Archive for the ‘Deranged Leftists’ Category

“You Changed Clothes!”

Saturday, April 30th, 2011

You heard about this by now, right? Busted.

At the last of four events on Rep. Paul Ryan’s “listening tour” of his district Thursday, he called on a man in the front row of a high school auditorium, then instantly recognized him.

“You changed clothes!” Ryan told Steve Jozefczyk. The 54-year old salesman from Franklin, Wis., had asked Ryan several critical questions from the front row of an event six hours earlier in Waterford, when he wore a shirt and tie. In Greenfield, it was a black “Faux News” parody T-shirt.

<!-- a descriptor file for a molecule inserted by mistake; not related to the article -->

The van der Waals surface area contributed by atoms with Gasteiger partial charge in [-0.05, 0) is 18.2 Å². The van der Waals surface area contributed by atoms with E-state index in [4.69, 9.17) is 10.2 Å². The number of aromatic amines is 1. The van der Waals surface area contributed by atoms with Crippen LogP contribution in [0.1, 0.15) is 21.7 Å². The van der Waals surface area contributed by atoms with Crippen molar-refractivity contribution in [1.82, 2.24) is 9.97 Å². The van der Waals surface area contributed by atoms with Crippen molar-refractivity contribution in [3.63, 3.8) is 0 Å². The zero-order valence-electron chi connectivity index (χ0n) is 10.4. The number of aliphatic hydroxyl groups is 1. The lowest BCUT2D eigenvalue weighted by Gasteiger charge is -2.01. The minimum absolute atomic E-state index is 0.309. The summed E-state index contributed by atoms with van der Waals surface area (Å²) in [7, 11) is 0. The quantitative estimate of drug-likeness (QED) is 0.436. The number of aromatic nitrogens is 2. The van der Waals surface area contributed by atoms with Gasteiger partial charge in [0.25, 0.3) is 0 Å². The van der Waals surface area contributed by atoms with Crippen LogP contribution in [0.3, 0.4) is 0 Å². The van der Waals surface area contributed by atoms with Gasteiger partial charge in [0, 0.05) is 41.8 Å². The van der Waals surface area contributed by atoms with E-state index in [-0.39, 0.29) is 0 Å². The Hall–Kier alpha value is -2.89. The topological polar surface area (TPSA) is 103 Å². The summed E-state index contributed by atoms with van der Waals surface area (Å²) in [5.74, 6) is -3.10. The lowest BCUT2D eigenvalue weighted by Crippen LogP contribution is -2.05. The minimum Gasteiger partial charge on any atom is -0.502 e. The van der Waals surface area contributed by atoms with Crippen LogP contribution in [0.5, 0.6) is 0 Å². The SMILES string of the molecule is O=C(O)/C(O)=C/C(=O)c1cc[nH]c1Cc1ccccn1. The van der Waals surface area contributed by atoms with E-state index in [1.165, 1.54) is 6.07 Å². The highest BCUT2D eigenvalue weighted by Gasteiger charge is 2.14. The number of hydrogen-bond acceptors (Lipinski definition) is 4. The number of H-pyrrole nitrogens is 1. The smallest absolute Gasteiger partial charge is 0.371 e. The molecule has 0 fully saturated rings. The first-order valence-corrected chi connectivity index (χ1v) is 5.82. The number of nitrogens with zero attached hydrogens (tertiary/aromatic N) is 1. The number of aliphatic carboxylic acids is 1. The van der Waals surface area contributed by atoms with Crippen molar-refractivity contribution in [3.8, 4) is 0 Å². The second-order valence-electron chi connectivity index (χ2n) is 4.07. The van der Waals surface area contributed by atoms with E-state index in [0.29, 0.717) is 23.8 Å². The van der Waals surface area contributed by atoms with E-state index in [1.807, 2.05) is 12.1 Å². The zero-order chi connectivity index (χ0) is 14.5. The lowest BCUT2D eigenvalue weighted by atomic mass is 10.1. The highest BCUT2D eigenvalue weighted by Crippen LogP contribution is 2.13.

Josefczyk admitted trying to trick Ryan into calling on him again.

So as near as I can figure it, this inexplicably-impassioned movement for higher taxes — high taxes are awesome, don’t you know that? — is a pie with three slices.

– People who are actually paid to drive the agenda, usually by George Soros
– People who Want To Be A Part Of This Thing…and are not paid…
– People who stand to benefit in some other way.

The ones who are part of the first slice have nothing to say that is worth saying, of course, since they’re paid to say it. The ones who are part of the second slice are not in any position to lecture me or anybody else about what makes financial sense, since they’re doing for free what others are being paid good money to do.